On Tuesday, February 1st, the Salvadoran Legislature passed a Code of Criminal Procedure reform, a measure that poses a serious threat to organizations and persons defending human rights in the country. This adaptation, which was promoted by the New Ideas governmental party, creates the entity of the “digital undercover agent” in an effort to legitimize espionage practices by incorporating digital proof in criminal prosecutions. The reform also modifies Article 25 of the Law against Computer Crime and Related Offences and may propitiate the criminalization of journalists based on the sources of information they use.
The passage of this legislation occurs shortly after international human rights organizations reported the fact that the Salvadoran government has used the Pegasus Program to spy on journalists and human rights defenders by tapping their telephones.
This situation is of special concern for women journalists and human rights defenders and for those with dissident gender identities and sexual roles. In a context such as that of El Salvador, marked by misogyny and hate speech, it is obvious that the violation of privacy and intimacy entails a higher risk and greater exposure for all of them.
During the last year alone, the Salvadoran Network of Women Defenders has issued six alerts related to digital violence against women human rights defenders. These condemn acts of intimidation and stigmatization, incitement to hate crimes, and death threats against trans women and members of feminist collectives who have also been the targets of cyberbullying and the use of data taken from personal accounts; the alerts also condemn attacks against members of the Salvadoran Network of Women Defenders itself.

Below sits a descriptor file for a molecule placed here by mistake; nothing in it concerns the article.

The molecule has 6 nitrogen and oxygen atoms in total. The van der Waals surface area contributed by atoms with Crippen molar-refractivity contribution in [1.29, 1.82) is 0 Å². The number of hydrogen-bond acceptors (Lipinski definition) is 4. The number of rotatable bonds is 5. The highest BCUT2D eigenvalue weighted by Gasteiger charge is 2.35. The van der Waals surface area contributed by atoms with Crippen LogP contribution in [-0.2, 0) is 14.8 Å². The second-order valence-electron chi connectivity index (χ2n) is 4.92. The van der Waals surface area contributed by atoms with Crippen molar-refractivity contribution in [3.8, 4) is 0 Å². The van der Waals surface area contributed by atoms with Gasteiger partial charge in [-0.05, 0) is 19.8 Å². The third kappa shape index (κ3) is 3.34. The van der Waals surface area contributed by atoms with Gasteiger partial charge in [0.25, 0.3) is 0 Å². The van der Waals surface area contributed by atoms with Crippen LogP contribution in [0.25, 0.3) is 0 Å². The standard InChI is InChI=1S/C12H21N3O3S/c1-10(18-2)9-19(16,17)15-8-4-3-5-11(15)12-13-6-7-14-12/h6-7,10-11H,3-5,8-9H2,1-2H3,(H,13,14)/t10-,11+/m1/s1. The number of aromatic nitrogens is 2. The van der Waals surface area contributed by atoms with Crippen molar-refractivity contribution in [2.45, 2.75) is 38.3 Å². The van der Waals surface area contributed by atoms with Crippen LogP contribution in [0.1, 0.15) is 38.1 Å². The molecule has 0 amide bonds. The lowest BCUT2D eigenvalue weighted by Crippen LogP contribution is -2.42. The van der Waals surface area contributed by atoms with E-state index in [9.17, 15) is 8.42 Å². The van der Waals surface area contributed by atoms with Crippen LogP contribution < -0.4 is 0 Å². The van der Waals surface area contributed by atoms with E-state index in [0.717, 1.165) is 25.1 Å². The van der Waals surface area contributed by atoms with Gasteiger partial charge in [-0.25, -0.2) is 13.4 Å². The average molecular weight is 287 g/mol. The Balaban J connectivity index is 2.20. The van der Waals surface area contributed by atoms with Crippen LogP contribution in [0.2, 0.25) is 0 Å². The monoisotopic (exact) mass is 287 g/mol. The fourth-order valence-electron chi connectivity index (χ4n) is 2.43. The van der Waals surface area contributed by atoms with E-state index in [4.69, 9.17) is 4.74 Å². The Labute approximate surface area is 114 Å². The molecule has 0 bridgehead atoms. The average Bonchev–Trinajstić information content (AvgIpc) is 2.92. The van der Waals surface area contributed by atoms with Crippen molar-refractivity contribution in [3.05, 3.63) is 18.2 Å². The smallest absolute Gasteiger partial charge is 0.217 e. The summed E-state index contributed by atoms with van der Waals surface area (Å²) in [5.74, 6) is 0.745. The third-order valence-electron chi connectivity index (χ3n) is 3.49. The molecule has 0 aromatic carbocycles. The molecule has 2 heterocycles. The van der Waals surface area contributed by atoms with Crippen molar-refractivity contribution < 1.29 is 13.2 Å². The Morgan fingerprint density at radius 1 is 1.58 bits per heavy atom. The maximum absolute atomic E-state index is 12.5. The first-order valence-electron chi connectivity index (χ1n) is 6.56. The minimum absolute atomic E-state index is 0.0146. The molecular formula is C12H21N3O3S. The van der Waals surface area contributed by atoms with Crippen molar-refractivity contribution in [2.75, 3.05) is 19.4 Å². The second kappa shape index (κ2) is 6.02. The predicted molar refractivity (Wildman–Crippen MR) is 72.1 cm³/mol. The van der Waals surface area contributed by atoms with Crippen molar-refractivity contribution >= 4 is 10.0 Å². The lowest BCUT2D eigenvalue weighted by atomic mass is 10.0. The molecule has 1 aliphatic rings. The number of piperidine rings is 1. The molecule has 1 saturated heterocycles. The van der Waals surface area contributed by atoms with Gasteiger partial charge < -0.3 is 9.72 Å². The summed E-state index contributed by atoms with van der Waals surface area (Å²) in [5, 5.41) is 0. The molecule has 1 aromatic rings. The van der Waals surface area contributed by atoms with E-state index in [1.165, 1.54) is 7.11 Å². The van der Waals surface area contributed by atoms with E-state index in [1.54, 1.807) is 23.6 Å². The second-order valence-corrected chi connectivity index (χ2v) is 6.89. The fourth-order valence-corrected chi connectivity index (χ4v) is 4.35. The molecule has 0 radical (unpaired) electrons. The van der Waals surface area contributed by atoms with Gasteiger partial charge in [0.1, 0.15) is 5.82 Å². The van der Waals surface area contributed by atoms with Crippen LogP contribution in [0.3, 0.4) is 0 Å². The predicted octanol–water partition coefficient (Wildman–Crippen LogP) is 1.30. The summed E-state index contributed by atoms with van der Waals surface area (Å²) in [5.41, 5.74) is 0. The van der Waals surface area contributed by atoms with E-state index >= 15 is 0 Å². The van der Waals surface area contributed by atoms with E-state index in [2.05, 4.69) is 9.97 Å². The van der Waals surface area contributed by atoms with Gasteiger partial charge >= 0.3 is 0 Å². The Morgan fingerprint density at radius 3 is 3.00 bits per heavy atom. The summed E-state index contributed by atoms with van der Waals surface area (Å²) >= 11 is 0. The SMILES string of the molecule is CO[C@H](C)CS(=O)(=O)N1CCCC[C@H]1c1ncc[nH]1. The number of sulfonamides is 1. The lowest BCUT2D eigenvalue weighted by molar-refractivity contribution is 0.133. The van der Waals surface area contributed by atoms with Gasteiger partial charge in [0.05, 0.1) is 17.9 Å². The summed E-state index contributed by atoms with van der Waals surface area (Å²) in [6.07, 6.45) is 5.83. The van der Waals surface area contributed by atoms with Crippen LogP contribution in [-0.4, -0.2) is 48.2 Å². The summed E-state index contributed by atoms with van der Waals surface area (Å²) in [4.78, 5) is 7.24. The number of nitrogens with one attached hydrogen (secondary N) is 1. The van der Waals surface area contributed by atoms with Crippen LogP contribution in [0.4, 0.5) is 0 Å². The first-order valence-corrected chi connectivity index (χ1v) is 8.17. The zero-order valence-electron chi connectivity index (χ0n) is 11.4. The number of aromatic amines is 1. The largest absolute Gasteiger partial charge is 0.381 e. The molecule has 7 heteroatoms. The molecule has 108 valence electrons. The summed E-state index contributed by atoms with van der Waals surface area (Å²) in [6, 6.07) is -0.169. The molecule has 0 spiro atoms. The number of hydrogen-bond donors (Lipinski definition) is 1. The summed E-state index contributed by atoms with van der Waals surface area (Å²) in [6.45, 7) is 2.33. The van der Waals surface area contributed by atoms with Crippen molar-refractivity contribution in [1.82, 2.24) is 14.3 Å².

On September of 2021, a number of different networks and international human rights organizations warned of the alarming deterioration of human rights in El Salvador, expressed through the consolidation of authoritarianism. Along with known precedents of illegal surveillance and criminalization, this new legislative initiative, like the proposed Foreign Agents Law and others named in the archive titled “Law to protect human rights defenders and journalists,” aggravates the climate of hostility and risk faced by journalists and human rights defenders in the country; furthermore, the measure constitutes a highly serious threat to their security and personal integrity and to the effective exercise of their right to defend rights.
We of the Salvadoran Network of Women Defenders and IM-Defensoras denounce the fact that the current government speaks of a “crackdown” on violence and corruption while using its institutions to favor private political and economic interests and silence critical voices, thereby perpetuating the historic forms of violence and inequality that characterize the country and obstructing the work of those who are working hard to reverse them.
We demand that the Salvadoran government immediately repeal these reforms, which are an attempt on the fundamental rights of the people, and that it desist from taking any action whatsoever that is aimed at overseeing and criminalizing journalistic work and the defense of human rights.
We call on the international community to keep a watchful eye on the situation in El Salvador, and to support and stand in solidarity with the people and organizations who are working day by day to bring about a more just and equitable country.